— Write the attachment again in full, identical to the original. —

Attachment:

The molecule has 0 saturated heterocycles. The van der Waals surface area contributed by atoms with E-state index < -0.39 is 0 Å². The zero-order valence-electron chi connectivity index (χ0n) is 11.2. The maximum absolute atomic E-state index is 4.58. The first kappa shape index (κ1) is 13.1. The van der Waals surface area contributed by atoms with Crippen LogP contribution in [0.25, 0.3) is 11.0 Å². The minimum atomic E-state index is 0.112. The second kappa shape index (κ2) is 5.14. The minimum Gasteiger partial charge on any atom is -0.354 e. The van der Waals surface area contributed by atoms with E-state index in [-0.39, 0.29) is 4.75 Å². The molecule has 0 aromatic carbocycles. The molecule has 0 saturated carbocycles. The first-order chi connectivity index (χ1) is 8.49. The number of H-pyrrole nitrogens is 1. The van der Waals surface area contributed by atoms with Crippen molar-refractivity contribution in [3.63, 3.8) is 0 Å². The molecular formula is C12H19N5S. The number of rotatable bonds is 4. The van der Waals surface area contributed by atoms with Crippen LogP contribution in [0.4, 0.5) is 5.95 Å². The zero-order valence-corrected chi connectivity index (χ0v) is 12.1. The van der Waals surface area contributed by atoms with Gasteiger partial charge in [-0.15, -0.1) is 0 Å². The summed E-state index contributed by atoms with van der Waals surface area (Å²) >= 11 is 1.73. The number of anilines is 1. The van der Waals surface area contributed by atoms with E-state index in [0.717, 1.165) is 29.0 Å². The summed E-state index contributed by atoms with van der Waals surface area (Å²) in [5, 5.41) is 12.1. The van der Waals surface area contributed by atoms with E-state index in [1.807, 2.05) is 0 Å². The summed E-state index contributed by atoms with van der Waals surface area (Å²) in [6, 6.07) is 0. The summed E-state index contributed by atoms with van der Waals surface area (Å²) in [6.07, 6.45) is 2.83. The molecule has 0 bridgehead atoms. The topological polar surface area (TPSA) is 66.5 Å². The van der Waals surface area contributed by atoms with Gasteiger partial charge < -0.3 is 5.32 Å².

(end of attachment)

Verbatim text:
The molecule has 0 saturated heterocycles. The van der Waals surface area contributed by atoms with E-state index < -0.39 is 0 Å². The zero-order valence-electron chi connectivity index (χ0n) is 11.2. The maximum absolute atomic E-state index is 4.58. The first kappa shape index (κ1) is 13.1. The van der Waals surface area contributed by atoms with Crippen LogP contribution in [0.25, 0.3) is 11.0 Å². The minimum atomic E-state index is 0.112. The second kappa shape index (κ2) is 5.14. The minimum Gasteiger partial charge on any atom is -0.354 e. The van der Waals surface area contributed by atoms with E-state index in [-0.39, 0.29) is 4.75 Å². The molecule has 0 aromatic carbocycles. The molecule has 0 saturated carbocycles. The first-order chi connectivity index (χ1) is 8.49. The number of H-pyrrole nitrogens is 1. The van der Waals surface area contributed by atoms with Crippen molar-refractivity contribution in [3.63, 3.8) is 0 Å². The molecular formula is C12H19N5S. The number of rotatable bonds is 4. The van der Waals surface area contributed by atoms with Crippen LogP contribution in [0.4, 0.5) is 5.95 Å². The zero-order valence-corrected chi connectivity index (χ0v) is 12.1. The van der Waals surface area contributed by atoms with Gasteiger partial charge in [-0.15, -0.1) is 0 Å². The summed E-state index contributed by atoms with van der Waals surface area (Å²) >= 11 is 1.73. The number of anilines is 1. The van der Waals surface area contributed by atoms with E-state index in [0.717, 1.165) is 29.0 Å². The summed E-state index contributed by atoms with van der Waals surface area (Å²) in [5, 5.41) is 12.1. The van der Waals surface area contributed by atoms with E-state index in [1.807, 2.05) is 0 Å². The summed E-state index contributed by atoms with van der Waals surface area (Å²) in [6, 6.07) is 0. The summed E-state index contributed by atoms with van der Waals surface area (Å²) in [6.07, 6.45) is 2.83. The molecule has 0 bridgehead atoms. The topological polar surface area (TPSA) is 66.5 Å². The van der Waals surface area contributed by atoms with Gasteiger partial charge < -0.3 is 5.32 Å².